Check out this amazing advent calendar of books! It was compiled by Juliette Saumande, a children's book writer and professional bookworm whose latest title, My Little Album of Ireland (illustrated by Tarsila Krüse and published by The O’Brien Press) is out now.
This year has been rich in great reads, and rather than stick to a handful of brilliant titles, writer and professional bookworm Juliette Saumande has laid out for you a whole advent calendar of super books to share with your young readers.
1. In her latest board book for the very young, How Kind! Irish writer-illustrator Mary Murphy shows us the ripple effect of one act of kindness as a string of friendly, smiling animals give each other small, thoughtful presents, from carrots to flowers to a chunk of their time. (0-2, Walker Books)
2. Well Done, Mummy Penguin! is the new, blue, fresh offering from Irish picturebook-maker Chris Haughton. Perfect for reading aloud and acting out, it celebrates somewhat frazzled but resilient Mummy Penguin as she climbs, jumps and swims after her family's dinner. (0-4, Walker Books)
3. Anything you can do, I can do better, seems to be Geraldine's motto in Irish artist Marie-Louise’s Fitzpatrick latest book, Don't! Yes, the new baby can roar and kick and bite, but so can Geraldine. So why isn’t anyone impressed with her? A subtle take on the conflicted feelings caused by a new arrival, full of big emotions and soft moments. (0-4, Otter-Barry Books)
4. A Bear’s Guide to Beekeeping by Pip Cornell and Alex G Griffiths is a hilarious primer on how not to keep bees... or anything else. An unreliable instructor, an eager but somewhat misguided bear and lots and lots of bees make this half-picturebook half-comic a great tongue-in-cheek read. (4-8, Andersen Press)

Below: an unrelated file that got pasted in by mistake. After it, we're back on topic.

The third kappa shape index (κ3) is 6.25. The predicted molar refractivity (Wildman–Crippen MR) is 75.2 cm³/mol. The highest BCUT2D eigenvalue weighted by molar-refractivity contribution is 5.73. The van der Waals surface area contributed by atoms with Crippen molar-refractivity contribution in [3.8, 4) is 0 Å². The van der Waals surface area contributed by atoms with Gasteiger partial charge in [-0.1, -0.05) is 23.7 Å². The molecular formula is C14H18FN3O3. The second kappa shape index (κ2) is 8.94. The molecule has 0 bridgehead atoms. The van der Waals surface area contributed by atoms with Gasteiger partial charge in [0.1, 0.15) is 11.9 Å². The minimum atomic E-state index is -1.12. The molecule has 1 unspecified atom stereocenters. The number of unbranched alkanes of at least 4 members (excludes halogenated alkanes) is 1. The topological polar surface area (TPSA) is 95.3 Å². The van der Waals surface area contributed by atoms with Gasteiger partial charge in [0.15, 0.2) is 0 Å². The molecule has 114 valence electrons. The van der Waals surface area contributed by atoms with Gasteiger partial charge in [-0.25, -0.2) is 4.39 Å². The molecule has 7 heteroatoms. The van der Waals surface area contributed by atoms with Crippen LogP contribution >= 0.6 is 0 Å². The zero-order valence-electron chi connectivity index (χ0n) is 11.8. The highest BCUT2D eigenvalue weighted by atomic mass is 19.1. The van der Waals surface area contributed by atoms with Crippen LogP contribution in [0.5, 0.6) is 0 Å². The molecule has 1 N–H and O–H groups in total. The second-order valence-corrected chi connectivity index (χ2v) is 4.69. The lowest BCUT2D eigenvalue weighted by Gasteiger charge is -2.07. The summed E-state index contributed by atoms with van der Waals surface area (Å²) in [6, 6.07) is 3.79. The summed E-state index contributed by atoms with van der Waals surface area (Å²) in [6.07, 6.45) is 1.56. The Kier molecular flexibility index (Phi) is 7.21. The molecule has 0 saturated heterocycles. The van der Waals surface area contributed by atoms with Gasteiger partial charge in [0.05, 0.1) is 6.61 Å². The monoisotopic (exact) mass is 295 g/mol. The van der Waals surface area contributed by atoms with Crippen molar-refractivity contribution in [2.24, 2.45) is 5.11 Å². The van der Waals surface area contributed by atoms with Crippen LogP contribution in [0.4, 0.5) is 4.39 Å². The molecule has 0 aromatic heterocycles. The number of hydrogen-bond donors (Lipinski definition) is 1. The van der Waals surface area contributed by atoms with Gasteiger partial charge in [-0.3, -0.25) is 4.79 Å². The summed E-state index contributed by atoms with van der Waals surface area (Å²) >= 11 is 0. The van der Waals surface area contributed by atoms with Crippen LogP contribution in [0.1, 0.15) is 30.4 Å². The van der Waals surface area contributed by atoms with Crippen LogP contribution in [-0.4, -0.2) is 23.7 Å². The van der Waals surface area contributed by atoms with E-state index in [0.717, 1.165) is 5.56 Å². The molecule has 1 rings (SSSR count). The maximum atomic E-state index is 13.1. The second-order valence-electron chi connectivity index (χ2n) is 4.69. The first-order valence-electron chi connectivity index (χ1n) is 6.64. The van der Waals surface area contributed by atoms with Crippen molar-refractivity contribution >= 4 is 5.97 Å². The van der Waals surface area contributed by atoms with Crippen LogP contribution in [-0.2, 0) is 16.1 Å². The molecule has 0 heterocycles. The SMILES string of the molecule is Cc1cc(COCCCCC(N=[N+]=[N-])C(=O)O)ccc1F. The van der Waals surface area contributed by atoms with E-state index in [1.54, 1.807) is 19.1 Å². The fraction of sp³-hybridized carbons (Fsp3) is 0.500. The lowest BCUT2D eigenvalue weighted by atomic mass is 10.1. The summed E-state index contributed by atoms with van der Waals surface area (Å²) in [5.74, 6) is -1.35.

5. The Comet by Joe Todd-Stanton is the gorgeous tale of Nyla and her dad who move to the city from their home by the sea. Nyla struggles with the move until a comet appears in the night sky and changes everything. Superb illustration and great visual storytelling will make this one a favourite. (4-8, Flying Eye Books)
6. Irish artist Steve McCarthy’s The Wilderness is one of those books you’ll want to curl up with as you follow the adventures of the very not adventurous Oktober who inadvertently gets lost in the wild and gets to meet the mysterious Wilderness. Cosy and glorious in equal measure. (4-8, Walker Books)
7. The Midnight Fair by Gideon Sterer (illustrated by and Mariachiara Di Giorgio) shows us what happens at the fair after it closes up for the day. Under the cover of night, an assortment of forest animals sneak in to enjoy the ride. What fun! This is a wonderful, dream-like picturebook that’s also strong on humour. Could it get any better? Well, it’s also wordless, meaning non-readers can enjoy it, as can anyone speaking any language. (3-6, Walker Books)
8. Atoms by Irish artist John Devolle is a clever approach to physics for curious minds. Using design, colours and patterns to great effect, Atoms makes its scientific point visually, while keeping the text clear and accessible. A great combination! (Non-fiction, 5-8, Pushkin Children’s Books)